Leveraging Innovations in Technology
By Jim Deren, Director of IT planning, CareTech Solutions
Industry Changes Increase Demand for Meaningful IT
Since the introduction of the Affordable Care Act, the focus of improved care delivery has extended toward all providers along the continuum of care, not just those in a hospital. This shift in focus has placed greater importance on collaboration, transitions of care and interoperability from an IT perspective, enabling the adoption of electronic health records (EHRs). The philosophy of care has also changed as diagnosis and treatment are now seen as first steps to be further supplemented by education, follow up and engagement through health IT initiatives.
Patients are driving changes within the industry by approaching healthcare with consumeristic expectations derived from other service industries. The combination of assuming a larger portion of the financial burden for their health and greater accessibility to technology has today’s healthcare customer placing a greater emphasis on convenience and cost than allegiance to any particular provider. This has led to competition among healthcare organizations, particularly retail clinics that offer greater flexibility and transparency of prices.
As the list of competing demands continues to grow, it is increasingly important for healthcare executives to identify the key drivers in change as well as the technological advancements that best address them.
The advancing role of technology in care
It would be difficult for many of today’s healthcare providers to imagine doing their jobs without the help of email or personal computers. The convenience provided by the advancements in technology in recent years has increase defficiency and provided quality improvements that only a few decades ago were unimaginable. Those improvements, however, pale in comparison to the continuous innovation we are seeing now and the technologies emerging in the near future. These innovations, paired with the critical need for patient engagement, enable care providers with more options to meet the goal of the Triple Aim: improve the patient experience of care, improve the health of populations, and reduce the per capita cost of healthcare.
Patients are driving changes within the industry by approaching healthcare with consumeristic expectations derived from other service industries
Success has been seen in remote patient monitoring, and it will continue to grow in prominence and importance for meeting patient care needs. Wearable monitoring devices and mobile apps provide real-time monitoring of each patient’s vitals with the ability to transmit directly to the EHR and deliver instantaneous alerts for critical conditions. Healthcare analytics, driven in part by these wearable devices, offer the data to predict outcomes and support proactive planning to achieve better population health.
Developments continue in other areas to support healthcare information technology advancement. Robotic surgery allows physicians to work in much smaller areas with greater precision, increasing the quality of care while reducing infections. 3D printing not only has the potential to improve diagnostic capabilities, resulting in quicker treatment and better care, but also offers the capacity to aid in the creation of artificial limbs, complex human tissue and organ replacements.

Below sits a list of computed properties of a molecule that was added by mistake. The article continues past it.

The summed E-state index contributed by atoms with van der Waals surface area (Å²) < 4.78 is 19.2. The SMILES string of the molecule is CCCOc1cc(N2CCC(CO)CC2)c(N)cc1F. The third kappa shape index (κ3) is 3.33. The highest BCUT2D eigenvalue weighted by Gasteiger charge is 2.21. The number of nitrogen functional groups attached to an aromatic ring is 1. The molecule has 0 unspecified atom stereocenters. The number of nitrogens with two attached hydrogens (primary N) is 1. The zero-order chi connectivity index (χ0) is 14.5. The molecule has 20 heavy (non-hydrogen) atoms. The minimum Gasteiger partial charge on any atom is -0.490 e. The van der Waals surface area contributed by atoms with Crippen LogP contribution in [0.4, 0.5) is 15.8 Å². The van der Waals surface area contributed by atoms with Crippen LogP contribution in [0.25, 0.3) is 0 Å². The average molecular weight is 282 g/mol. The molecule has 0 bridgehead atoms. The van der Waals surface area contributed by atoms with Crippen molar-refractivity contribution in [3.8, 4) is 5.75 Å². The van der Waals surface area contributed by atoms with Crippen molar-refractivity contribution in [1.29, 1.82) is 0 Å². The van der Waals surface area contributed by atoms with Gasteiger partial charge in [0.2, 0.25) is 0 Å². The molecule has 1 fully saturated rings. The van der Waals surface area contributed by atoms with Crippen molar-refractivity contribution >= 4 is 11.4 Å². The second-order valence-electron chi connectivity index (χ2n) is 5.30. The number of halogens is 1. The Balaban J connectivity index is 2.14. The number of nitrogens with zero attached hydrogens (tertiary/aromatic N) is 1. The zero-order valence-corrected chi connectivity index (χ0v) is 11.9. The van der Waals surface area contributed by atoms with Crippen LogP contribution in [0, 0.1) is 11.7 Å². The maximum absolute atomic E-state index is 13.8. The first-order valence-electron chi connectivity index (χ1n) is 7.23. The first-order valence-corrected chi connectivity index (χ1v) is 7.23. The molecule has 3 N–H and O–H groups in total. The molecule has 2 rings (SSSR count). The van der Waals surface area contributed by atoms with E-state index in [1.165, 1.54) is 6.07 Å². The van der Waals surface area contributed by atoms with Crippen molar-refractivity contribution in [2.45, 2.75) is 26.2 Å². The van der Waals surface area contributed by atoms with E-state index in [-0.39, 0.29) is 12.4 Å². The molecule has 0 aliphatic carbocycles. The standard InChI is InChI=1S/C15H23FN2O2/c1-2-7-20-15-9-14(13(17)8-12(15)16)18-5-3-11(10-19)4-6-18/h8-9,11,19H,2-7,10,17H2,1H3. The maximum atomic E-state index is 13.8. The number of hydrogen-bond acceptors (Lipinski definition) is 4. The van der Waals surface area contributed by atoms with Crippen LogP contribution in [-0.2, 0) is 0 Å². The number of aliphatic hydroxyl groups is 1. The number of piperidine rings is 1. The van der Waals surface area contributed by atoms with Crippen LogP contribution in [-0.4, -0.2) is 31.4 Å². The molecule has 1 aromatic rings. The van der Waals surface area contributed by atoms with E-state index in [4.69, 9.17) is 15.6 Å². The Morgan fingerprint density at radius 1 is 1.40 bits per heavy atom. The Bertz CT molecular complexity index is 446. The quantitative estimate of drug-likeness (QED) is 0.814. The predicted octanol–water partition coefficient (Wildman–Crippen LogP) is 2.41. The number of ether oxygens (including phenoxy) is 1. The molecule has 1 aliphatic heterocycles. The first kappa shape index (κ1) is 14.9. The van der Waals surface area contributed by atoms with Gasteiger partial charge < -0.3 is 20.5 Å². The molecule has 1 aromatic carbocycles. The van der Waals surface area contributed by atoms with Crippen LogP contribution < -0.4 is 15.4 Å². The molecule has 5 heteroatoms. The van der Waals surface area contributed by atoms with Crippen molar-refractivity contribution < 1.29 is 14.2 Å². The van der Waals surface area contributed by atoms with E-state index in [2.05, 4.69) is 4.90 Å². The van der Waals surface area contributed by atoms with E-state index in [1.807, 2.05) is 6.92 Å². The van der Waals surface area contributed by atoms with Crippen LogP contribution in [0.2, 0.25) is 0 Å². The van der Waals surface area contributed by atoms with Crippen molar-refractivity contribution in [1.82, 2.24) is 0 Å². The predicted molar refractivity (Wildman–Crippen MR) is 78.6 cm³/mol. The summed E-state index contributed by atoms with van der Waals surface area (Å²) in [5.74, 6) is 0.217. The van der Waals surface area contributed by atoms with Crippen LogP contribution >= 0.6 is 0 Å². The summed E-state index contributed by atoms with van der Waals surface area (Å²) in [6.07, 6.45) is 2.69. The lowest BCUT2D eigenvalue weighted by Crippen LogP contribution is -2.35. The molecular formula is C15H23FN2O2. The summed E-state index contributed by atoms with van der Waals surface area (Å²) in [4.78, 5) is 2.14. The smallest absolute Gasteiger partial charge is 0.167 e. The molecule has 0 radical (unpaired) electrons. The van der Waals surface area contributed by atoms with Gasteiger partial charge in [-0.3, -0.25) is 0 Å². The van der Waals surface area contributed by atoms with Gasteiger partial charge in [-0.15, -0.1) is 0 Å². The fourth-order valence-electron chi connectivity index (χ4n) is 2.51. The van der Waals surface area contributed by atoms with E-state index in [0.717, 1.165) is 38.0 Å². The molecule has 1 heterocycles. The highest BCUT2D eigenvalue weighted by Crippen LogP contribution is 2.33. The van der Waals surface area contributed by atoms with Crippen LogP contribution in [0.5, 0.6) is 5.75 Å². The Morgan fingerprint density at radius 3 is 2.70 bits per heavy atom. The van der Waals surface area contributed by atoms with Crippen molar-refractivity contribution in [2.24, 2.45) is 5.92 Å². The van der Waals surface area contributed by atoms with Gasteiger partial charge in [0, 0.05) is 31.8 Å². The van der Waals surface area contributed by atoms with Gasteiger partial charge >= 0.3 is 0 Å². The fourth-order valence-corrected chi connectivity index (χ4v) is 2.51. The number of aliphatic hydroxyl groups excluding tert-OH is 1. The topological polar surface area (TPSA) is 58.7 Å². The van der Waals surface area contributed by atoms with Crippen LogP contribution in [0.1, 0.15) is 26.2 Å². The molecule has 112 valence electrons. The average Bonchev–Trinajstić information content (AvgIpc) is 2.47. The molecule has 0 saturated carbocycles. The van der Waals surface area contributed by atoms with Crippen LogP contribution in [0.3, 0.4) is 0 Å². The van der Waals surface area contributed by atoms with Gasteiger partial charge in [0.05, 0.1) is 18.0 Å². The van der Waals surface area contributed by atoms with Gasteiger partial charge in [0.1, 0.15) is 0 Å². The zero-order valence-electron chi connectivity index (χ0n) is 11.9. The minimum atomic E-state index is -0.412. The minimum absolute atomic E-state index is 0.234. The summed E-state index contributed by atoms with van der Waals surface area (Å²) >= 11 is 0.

Successful IT strategies
Many healthcare implementations are doomed before they start because of alack of effective communication and alignment with business strategies at the project’s beginning. This misalignment leads to challenges in tracking performance or gauging are turn on investment (ROI). Further, often little consideration is given to the end users who must adapt new workflows due to new devices, software or applications, which may result in their inability to leverage this technology effectively.
Successful technological investments start with communication and training throughout the organization along with proper project management to address the foundation of the infrastructure to support such initiatives. To maximize these efforts, adoption should be tied to workflow with reporting tools capable of measuring performance to gauge ROI as well as meet future regulatory requirements. Security of the IT environment is critical as the digitization and consolidation of health records has increased their value on the black market and made them the target of a growing number of increasingly sophisticated cyberattacks.
Engaging your patients, providers and staff
Effective engagement with your patients, providers and staff requires carefully considering the specific needs of the multiple generations in each segment. While all generations are value conscious, millennials and Generation X can be more techsavvy, placing greater emphasis on quickness and choice. Baby boomers and the traditionalists show greater allegiance to their providers, but are increasingly adopting technology into their care strategy.
Engagement is now becoming part of the regulatory framework. More than a “nice-to-have,” giving patients more access to their doctors and health records via patient portals is now a requirement. With the average age of physicians increasing and a projected physician shortage, it’s becoming more important to tie technology to their workflows and adopt innovative care delivery that helps reduce industry burdens while maximizing resources and time. With the right foundation of IT, executive leaders can maximize investments into their staff, the healthcare organization and its patients, engaging the community with higher impact.
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